What is Queer Theory?

Hello dear readers!

I have had a few questions recently about some of the terms that we use here often at Looking For Pemberley. Although many of the terms that I use range from academic to very informal, made-up words, there area  few that I think you should know about when you are reading posts here. I don’t want anyone to feel left out.

So, I’ve decided that I will start a “definitions” post series, so you can familiarize yourself with some potentially unfamiliar terms.

In the future, look under the “defined” category to find the posts in this vein.


Let’s start with the term Queer Theory, as I have had a few questions about that.

For many people who grew up when the word “queer” was pejorative, this term may seem a little alarming. Really, queer is not a bad word.

Queer theory came out of gender studies, which derived from feminism, and is used as a lens or framework to view different media or texts, such as works of art or books, for example.

It is a type of theory that challenges binary constructions like “male” and ‘female,” but is not at all limited to gender. One of the reasons many people may be confused about what queer theory actually is, is because it has so many applications. Scholars and others often use the ideas from “queer theorists” such as Judith Butler and Jack Halberstam and Chandan Reddy (as mentioned previously here) to understand and question any given text, ideology, simplistic construction, or social situation.

Queer theory can be a very freeing tool, and remains politically important, because it also allows for personal identity to fluctuate, and resists definition of who we are as people, what makes us the way we are, and what we can or should prescribe to.

I myself am very interested in queer theory and studied it in school, so if you have questions about it, feel free to continue asking!

Also, if you have anything to add, please pitch in through the comment section or e-mail me from the “about” page! I would love to hear your personal definitions.

I also have some resources that I think will help you understand the purpose and goals of Queer Theory listed below that might help.

Queer Theory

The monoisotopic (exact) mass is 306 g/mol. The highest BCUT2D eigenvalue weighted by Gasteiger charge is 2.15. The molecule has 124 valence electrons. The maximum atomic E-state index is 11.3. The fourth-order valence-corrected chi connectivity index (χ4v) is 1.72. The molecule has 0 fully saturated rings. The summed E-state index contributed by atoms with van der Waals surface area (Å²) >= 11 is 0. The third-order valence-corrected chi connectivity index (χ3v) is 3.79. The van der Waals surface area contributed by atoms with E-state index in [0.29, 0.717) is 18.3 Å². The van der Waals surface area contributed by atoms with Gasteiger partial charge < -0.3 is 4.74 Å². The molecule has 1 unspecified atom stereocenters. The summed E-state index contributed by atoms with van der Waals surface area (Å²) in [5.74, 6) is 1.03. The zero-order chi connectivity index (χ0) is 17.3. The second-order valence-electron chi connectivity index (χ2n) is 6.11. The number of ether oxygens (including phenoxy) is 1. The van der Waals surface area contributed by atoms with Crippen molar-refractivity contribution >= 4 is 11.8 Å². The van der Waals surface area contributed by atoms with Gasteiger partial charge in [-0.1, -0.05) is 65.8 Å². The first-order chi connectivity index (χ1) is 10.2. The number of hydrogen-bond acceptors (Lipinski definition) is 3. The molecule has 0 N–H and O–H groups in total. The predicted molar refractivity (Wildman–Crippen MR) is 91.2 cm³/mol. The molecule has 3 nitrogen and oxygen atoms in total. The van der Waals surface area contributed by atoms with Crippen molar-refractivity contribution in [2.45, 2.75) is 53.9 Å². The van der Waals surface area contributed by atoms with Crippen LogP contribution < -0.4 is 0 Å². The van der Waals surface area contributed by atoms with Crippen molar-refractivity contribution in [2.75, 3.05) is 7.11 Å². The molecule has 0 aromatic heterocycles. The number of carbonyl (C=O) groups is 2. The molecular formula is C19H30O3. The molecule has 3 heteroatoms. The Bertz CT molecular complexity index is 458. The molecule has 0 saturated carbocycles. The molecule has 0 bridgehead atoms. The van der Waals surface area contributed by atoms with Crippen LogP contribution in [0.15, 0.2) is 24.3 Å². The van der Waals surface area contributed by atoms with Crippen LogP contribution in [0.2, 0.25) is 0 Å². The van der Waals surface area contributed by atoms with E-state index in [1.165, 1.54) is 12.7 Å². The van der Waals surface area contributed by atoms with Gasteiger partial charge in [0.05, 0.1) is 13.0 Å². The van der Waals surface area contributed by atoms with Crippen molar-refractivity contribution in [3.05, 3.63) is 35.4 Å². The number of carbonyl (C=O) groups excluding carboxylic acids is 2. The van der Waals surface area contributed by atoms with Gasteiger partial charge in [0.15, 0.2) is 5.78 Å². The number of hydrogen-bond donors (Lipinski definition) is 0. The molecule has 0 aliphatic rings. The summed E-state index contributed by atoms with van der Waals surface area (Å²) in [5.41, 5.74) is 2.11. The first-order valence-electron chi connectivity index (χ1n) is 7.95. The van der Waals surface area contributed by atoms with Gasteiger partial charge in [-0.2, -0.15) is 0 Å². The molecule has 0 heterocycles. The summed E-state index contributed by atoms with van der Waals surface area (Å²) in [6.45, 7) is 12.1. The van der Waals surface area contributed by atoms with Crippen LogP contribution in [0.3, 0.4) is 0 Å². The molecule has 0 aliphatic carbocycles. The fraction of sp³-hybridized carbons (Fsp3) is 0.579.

Theory Org

Queer by Choice link database


Have a great weekend!

Miss E

Judith and Jack and Chandan

Hi all!

The other night, I went to an informal presentation by wonderful team Jack and Judith Halberstam and Chandan Reddy at Elliot Bay Bookstore promoting their new books.

It was a wonderful reminder of why it’s awesome to live in Seattle 🙂 In my graduate work, I often studied Halberstam, and greatly admire her scholarship. I could not believe that two amazing and pretty famous queer theory scholars would be offering a talk in a bookstore basement easily accessible to me. This was during the MLA Convention, so many scholars were in town. Still, I was very impressed with their choice of location, especially since I did not pay 60 dollars for registration to attend closed panels at the convention.

So, I excitedly hailed a cab to Capital Hill and arrived just in time for the presentation to begin.  I was planning on meeting Judith, but when I arrived, I was introduced to Jack. Apparently, Halberstam is only Judith in writing. Jack’s presentation was really fun, and I found his style incredibly engaging. Chandan was very verbose, but also very pedantic and somewhat jargony.  I think that non-academics had a hard time understanding some of his points, but I also think that he worked hard during and after his presentation to make his information more accessible to the public.

Together, this team of scholars was pretty formidable, and I felt lucky that I got to see them in action.

Here are the pictures from that night:

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I promised a friend that I would copy notes for him, and I decided to copy some for you all as well.

I found myself scribbling excessively for both presentations, but more so for Chandan’s half. He went second, and he made many complicated points about modernity, but interlaced with discussion of a complex racial history. Writing down key points during the presentation was really helpful for me, and I think I got the gist of what he was arguing.

Like Halberstam said at the beginning of their presentation, Reddy’s arguments are complex, but they also reflect the intense complexity of the issues he is working with, some of which would be done a disservice by being condensed. They obviously have a lot of love for one another’s work, and their long-standing friendship began when Halberstam was Reddy’s professor during his first year of teaching. How awesome is that?!

Halberstam’s key points/ highlights: